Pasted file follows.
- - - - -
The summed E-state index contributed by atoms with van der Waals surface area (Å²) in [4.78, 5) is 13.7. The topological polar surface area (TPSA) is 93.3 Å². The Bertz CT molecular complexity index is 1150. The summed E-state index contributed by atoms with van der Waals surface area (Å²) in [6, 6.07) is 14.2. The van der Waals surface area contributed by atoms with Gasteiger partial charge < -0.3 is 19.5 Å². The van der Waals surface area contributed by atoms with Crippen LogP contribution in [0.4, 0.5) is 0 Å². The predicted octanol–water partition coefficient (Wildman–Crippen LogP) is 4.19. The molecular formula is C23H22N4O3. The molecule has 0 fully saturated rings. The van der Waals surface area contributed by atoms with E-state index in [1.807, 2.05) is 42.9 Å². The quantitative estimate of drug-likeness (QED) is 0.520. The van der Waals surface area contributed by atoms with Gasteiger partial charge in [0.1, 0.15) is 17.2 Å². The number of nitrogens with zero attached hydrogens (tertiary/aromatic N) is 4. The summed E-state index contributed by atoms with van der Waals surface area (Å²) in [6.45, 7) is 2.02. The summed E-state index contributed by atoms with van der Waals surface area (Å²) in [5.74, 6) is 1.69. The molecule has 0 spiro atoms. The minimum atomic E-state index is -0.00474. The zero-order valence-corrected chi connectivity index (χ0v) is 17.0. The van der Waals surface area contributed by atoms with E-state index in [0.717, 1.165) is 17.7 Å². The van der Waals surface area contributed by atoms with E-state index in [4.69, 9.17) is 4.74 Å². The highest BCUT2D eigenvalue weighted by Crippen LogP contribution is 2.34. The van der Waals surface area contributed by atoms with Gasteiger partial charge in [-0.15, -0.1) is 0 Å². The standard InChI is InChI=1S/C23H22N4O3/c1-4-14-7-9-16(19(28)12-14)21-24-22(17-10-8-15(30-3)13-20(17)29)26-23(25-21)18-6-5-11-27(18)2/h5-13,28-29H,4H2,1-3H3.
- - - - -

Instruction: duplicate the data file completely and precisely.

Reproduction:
The summed E-state index contributed by atoms with van der Waals surface area (Å²) in [4.78, 5) is 13.7. The topological polar surface area (TPSA) is 93.3 Å². The Bertz CT molecular complexity index is 1150. The summed E-state index contributed by atoms with van der Waals surface area (Å²) in [6, 6.07) is 14.2. The van der Waals surface area contributed by atoms with Gasteiger partial charge < -0.3 is 19.5 Å². The van der Waals surface area contributed by atoms with Crippen LogP contribution in [0.4, 0.5) is 0 Å². The predicted octanol–water partition coefficient (Wildman–Crippen LogP) is 4.19. The molecular formula is C23H22N4O3. The molecule has 0 fully saturated rings. The van der Waals surface area contributed by atoms with E-state index in [1.807, 2.05) is 42.9 Å². The quantitative estimate of drug-likeness (QED) is 0.520. The van der Waals surface area contributed by atoms with Gasteiger partial charge in [0.1, 0.15) is 17.2 Å². The number of nitrogens with zero attached hydrogens (tertiary/aromatic N) is 4. The summed E-state index contributed by atoms with van der Waals surface area (Å²) in [6.45, 7) is 2.02. The summed E-state index contributed by atoms with van der Waals surface area (Å²) in [5.74, 6) is 1.69. The molecule has 0 spiro atoms. The minimum atomic E-state index is -0.00474. The zero-order valence-corrected chi connectivity index (χ0v) is 17.0. The van der Waals surface area contributed by atoms with E-state index in [0.717, 1.165) is 17.7 Å². The van der Waals surface area contributed by atoms with E-state index in [4.69, 9.17) is 4.74 Å². The highest BCUT2D eigenvalue weighted by Crippen LogP contribution is 2.34. The van der Waals surface area contributed by atoms with Gasteiger partial charge in [-0.15, -0.1) is 0 Å². The standard InChI is InChI=1S/C23H22N4O3/c1-4-14-7-9-16(19(28)12-14)21-24-22(17-10-8-15(30-3)13-20(17)29)26-23(25-21)18-6-5-11-27(18)2/h5-13,28-29H,4H2,1-3H3.